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Despite calling this a story of 22nd Century America, Wilson's Julian Comstock could almost as easily be a story of 19th century Britain, in terms of his style and language.  That's not criticism but praise - clearly, given the picture he's building (of a post-oil crash world reversing back into a neo-Victorian sensibility) and the first-person perspective of a person living in these times the Victoriana is absolutely perfect, and the fact he hits it so well is a definite strength.  It's also very readable - he's not dived so far in that it's dense with problematic prose, but it retains some of our modern sensibilities.  It's also interesting in terms of the narrator's point of view - he retains his rustic, half-pious sensibilities throughout, and it shows in the descriptions and depictions of characters and places that are given, in that they impress and overwhelm the narrator and reader both... and in some places, subtle hints replace what in other (or third-person) narratives is explicit, rendered stunningly well.

That leads me on to characters.  They're all rich - all seen through Adam Hazzard's eyes, yes, because he is our narrator, but all the same we do see multi-faceted, well-rounded, and well-written characters with thoughts and minds of their own; that we do not get inner monologues doesn't take from our understanding of the characters (and renders Adam very empathetic), and the fact that we don't necessarily get complete pictures actually adds to, rather than taking from, them (this also relates back to the subtle hints...).  That we get a novel not entirely focused on any one character - Julian and Adam both play central roles in the story and its progression - is also interesting, since it gives us more than one perspective on what's important.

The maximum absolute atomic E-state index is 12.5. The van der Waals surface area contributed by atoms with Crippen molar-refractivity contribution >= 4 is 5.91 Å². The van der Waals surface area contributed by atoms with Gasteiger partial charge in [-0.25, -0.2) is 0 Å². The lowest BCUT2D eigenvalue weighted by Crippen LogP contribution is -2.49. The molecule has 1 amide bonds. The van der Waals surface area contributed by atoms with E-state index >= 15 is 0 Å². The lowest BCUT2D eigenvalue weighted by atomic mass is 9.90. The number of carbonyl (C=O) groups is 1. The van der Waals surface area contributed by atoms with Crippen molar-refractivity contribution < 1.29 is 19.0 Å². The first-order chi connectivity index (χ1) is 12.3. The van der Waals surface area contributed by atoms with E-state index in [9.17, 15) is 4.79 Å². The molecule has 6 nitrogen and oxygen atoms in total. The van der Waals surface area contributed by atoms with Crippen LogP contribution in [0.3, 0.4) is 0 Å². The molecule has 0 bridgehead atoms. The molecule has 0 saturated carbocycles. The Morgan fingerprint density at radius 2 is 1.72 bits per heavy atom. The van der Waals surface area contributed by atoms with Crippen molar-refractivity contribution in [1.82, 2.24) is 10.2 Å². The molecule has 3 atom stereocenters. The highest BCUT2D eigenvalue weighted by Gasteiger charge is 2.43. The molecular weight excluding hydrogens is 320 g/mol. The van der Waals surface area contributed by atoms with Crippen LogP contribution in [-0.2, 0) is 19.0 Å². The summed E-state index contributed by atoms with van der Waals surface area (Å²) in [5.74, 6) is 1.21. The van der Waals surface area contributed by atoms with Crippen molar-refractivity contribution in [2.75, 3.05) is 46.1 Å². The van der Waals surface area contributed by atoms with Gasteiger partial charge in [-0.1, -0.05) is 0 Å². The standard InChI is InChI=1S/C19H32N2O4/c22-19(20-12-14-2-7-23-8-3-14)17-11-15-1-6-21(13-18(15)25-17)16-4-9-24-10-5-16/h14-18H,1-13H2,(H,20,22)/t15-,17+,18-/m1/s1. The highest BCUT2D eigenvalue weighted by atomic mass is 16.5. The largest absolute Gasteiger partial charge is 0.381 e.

The setting plays a role as important as any character in this novel, and it's a setting excellently painted and explored.  Theocratic, militaristic, Presidential, aristocratic/feudal - this is Palinite/Paulite America taken a little further than, at least, their public statements allow, with added logic given the changes brought about by the False Tribulation (the end of oil, climate change, and more, from the rough sketches in the book - a lot of knowledge is assumed, knowledge which doesn't exist, adding verisimilitude to the novel in an innovative manner).  It's brilliantly drawn, and populated by humans, with people as a part of the system and fighting it; no one is painted as right or wrong in absolute terms, and it's a wonderful piece of work.

The plot... is really somewhat secondary.  Well-written and with some nice twists, albeit a couple of dei ex machinae, it keeps the book moving, serving more as something to hook the characters and world on to and to help us understand them than anything else, it's still a good one - roaring along in that sort of Ripping Yarns way.  Fun, with serious elements, it's perhaps neither the least predictable nor most original plot out there, but it serves its purpose well.

All in all, a strongly recommended book, which I massively enjoyed.  A really fun and thought-provoking read.


reading, books
Daniel Franklin


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